[posted on 29 September 2008]
Including the intangible cultural heritage in the First Conference of
Carpathian Network of Protected Areas
Following our colleague Sebastian Catanoiu’s suggestion, the
organisation of the First Conference of Carpathian Network of Protected
Areas, held in Poiana Brasov, Transylvania,
Romania, 23-24 October, invited the co-ordinators of the Delos
Initiative to lead a workshop on cultural heritage. The Carpathian
Framework Convention was ratified by seven parties: Check Republic,
Hungary, Poland, Romania, Serbia, Slovakia, and Ukraine (
Two workshops devoted to cultural heritage and local communities of
protected areas were led by Josep-Maria Mallarach, assisted by Sebastian
Catanoiu (Romania), and Martin Pavlik (Check Republic), member of Alpark,
who acted as a rapporteur. During the first workshop, the Delos
Initiative was presented as a framework for discussion. The conclusions
of both workshops included a synthetic diagnose and a number of
proposals to be included in the Draft Work Programme of
the Carpathian Network of Protected Areas that was discussed by the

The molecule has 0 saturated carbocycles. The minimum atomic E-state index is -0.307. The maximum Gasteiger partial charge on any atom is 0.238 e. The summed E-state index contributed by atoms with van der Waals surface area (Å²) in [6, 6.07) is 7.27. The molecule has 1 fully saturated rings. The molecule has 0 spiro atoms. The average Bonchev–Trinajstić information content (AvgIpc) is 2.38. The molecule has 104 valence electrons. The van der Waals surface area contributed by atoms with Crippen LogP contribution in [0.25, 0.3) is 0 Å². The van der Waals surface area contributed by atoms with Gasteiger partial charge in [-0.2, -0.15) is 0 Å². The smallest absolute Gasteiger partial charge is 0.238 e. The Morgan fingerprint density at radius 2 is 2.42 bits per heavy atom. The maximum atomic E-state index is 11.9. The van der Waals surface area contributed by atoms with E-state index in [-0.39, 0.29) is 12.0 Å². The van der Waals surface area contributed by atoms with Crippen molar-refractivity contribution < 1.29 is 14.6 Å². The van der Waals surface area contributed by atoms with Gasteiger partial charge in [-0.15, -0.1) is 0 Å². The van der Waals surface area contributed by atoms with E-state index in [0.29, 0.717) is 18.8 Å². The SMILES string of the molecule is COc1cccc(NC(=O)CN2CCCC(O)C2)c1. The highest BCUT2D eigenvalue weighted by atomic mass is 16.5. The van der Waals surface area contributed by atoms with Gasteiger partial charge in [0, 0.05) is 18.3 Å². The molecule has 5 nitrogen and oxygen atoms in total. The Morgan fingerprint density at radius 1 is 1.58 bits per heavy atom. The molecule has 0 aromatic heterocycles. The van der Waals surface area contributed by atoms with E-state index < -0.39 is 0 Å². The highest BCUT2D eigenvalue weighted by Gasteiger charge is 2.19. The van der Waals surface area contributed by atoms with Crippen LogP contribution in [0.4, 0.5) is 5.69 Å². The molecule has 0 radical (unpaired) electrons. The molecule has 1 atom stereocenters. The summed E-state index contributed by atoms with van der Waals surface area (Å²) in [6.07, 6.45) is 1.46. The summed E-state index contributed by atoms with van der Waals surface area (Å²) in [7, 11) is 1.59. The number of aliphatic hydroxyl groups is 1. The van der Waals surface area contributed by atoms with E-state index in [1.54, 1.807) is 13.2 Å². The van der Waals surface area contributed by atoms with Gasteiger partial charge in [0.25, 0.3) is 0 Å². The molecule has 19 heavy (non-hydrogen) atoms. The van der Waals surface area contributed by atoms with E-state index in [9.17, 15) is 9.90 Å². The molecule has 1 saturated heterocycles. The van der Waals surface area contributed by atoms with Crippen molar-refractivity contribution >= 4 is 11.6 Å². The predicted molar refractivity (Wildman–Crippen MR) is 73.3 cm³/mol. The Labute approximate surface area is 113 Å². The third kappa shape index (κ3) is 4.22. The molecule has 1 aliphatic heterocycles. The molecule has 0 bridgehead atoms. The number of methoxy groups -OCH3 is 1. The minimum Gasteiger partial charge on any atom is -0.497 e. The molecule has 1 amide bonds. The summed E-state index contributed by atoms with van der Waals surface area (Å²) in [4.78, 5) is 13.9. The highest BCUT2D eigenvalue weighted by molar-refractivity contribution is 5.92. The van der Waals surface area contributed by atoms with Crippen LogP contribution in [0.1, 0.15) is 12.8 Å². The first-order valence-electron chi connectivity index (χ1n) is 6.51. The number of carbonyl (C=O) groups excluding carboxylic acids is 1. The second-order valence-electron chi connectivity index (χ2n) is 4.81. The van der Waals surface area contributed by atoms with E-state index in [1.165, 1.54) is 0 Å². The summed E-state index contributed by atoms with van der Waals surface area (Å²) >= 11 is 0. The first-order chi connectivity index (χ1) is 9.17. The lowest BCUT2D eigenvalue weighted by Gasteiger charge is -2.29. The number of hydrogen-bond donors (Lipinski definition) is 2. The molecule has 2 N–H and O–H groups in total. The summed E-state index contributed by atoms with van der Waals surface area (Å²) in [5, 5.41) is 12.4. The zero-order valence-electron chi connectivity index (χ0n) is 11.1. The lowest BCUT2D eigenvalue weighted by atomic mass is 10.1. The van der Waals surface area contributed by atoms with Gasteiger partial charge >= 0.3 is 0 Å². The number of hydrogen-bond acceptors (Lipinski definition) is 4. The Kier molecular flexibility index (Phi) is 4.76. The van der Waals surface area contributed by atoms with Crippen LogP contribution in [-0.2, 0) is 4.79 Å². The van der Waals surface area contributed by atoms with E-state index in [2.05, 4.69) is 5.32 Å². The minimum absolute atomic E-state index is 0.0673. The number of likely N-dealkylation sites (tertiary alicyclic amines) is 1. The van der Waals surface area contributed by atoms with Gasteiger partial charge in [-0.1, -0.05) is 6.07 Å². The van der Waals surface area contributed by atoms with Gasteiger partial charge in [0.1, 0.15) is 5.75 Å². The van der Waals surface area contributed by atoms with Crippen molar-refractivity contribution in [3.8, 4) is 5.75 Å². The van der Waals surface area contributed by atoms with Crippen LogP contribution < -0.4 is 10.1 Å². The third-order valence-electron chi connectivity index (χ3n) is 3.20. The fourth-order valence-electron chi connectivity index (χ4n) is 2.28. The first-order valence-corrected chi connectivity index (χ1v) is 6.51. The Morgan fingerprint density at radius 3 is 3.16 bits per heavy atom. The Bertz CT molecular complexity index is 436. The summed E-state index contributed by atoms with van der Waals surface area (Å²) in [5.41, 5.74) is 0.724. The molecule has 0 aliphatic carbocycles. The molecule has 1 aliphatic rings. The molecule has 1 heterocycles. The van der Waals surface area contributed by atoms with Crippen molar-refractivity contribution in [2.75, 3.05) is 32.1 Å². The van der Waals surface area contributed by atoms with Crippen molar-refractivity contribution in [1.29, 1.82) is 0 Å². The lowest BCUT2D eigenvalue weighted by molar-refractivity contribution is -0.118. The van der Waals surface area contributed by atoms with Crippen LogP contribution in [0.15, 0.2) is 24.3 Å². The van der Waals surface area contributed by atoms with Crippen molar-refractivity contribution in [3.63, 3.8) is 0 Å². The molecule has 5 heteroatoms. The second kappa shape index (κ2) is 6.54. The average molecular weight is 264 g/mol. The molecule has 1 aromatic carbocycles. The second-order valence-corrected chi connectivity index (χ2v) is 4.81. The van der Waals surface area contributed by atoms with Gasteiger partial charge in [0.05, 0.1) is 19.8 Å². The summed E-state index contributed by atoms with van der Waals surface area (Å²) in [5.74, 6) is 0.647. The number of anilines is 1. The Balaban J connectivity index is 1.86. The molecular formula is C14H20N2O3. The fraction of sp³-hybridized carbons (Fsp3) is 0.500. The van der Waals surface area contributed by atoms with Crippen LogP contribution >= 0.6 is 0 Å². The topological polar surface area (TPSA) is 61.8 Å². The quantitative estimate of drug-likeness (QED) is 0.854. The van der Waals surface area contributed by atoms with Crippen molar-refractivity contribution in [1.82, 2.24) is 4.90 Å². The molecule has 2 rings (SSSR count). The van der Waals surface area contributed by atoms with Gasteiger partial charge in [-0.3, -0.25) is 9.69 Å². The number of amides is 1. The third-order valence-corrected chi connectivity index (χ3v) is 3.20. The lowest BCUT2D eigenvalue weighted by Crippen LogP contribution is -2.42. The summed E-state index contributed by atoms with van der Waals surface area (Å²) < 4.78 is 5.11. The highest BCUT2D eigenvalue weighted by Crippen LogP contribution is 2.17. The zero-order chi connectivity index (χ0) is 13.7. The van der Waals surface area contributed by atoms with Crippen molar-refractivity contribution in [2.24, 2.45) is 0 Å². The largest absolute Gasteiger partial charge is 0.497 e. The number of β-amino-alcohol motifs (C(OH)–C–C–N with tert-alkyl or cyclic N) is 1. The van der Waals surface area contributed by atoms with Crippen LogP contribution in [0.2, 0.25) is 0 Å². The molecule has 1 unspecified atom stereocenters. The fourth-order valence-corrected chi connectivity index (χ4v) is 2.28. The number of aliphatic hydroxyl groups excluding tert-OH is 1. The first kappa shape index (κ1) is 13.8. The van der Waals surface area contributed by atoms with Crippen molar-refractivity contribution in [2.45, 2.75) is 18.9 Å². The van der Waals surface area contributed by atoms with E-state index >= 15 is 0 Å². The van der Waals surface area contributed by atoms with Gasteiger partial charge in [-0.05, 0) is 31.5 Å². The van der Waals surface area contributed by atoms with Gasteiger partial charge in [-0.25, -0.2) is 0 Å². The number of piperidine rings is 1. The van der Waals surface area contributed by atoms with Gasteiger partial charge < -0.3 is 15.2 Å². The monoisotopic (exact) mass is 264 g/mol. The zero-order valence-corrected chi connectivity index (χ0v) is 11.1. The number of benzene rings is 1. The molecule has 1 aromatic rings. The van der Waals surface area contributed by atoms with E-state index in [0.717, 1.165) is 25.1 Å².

90 participants during the Conference.
The participants concluded that the
Carpathian Mountains represent not only the last large biodiversity
reservoir of Europe, but also one of the major depositories of tangible
and intangible cultural heritage, where religion, faith, legends, myths,
traditional governance systems etc are still present and alive.
The landscape inherited in the Carpathian region is the result of long
term interaction with local communities. Their worldview has -or has had
until very recently- a strong spiritual component, which gives intrinsic
values to nature and a respectful attitude towards natural resources.
Loss of traditional culture and penetration of the materialistic outlook
consist some of the main threats for nature, culture and landscape
conservation of the Carpathians.
In order to promote the inclusion of tangible and intangible cultural
heritage in protected areas planning, management and evaluation of the
Carpathians, a new strategic action was suggested by the participants of
those workshops. It includes the identification and characterisation of
the Carpathian cultural identity, the identification of protected areas
including significant spiritual, cultural and natural values, the
organisation of a specific workshop for the Carpathian region and the
establishment of a working group for tangible and intangible cultural
heritage of protected areas.
A holistic approach of nature conservation can effectively demonstrate
to local communities that the institution of protected areas can assist
them conserve and evaluate their identity and traditions, prevailing
over the feeling that they only impose restrictions. These
recommendations, presented in the plenary session of the Conference,
will allow during the coming years the development of the article 11 of
the Carpathian Convention, which deals with cultural heritage and
traditional knowledge, taking into consideration the UNESCO Convention
for the Safeguarding of the Intangible Cultural Heritage.